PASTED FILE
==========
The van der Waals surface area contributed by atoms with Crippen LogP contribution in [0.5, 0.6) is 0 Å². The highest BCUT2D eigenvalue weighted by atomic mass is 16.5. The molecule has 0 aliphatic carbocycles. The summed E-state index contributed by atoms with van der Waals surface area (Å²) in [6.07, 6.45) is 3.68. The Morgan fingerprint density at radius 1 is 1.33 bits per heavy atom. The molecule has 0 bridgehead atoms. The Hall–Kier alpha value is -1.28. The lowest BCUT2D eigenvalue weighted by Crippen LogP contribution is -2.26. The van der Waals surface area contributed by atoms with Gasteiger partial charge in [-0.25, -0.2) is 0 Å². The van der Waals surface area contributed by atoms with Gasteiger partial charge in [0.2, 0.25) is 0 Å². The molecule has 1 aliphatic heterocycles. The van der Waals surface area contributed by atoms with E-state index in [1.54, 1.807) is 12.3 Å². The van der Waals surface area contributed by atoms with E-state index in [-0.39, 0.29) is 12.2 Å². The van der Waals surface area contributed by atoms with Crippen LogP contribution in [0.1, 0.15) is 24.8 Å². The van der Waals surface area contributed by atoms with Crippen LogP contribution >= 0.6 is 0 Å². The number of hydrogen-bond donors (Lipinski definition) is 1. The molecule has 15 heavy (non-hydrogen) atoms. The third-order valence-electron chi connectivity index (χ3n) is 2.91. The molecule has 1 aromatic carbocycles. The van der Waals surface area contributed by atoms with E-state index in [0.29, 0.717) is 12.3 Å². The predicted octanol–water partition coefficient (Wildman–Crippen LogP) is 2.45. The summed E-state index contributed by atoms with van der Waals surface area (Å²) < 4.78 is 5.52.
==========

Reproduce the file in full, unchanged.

The van der Waals surface area contributed by atoms with Crippen LogP contribution in [0.5, 0.6) is 0 Å². The highest BCUT2D eigenvalue weighted by atomic mass is 16.5. The molecule has 0 aliphatic carbocycles. The summed E-state index contributed by atoms with van der Waals surface area (Å²) in [6.07, 6.45) is 3.68. The Morgan fingerprint density at radius 1 is 1.33 bits per heavy atom. The molecule has 0 bridgehead atoms. The Hall–Kier alpha value is -1.28. The lowest BCUT2D eigenvalue weighted by Crippen LogP contribution is -2.26. The van der Waals surface area contributed by atoms with Gasteiger partial charge in [-0.25, -0.2) is 0 Å². The van der Waals surface area contributed by atoms with Gasteiger partial charge in [0.2, 0.25) is 0 Å². The molecule has 1 aliphatic heterocycles. The van der Waals surface area contributed by atoms with E-state index in [1.54, 1.807) is 12.3 Å². The van der Waals surface area contributed by atoms with E-state index in [-0.39, 0.29) is 12.2 Å². The van der Waals surface area contributed by atoms with Crippen LogP contribution in [0.1, 0.15) is 24.8 Å². The van der Waals surface area contributed by atoms with Crippen LogP contribution >= 0.6 is 0 Å². The number of hydrogen-bond donors (Lipinski definition) is 1. The molecule has 15 heavy (non-hydrogen) atoms. The third-order valence-electron chi connectivity index (χ3n) is 2.91. The molecule has 1 aromatic carbocycles. The van der Waals surface area contributed by atoms with E-state index in [0.29, 0.717) is 12.3 Å². The predicted octanol–water partition coefficient (Wildman–Crippen LogP) is 2.45. The summed E-state index contributed by atoms with van der Waals surface area (Å²) < 4.78 is 5.52.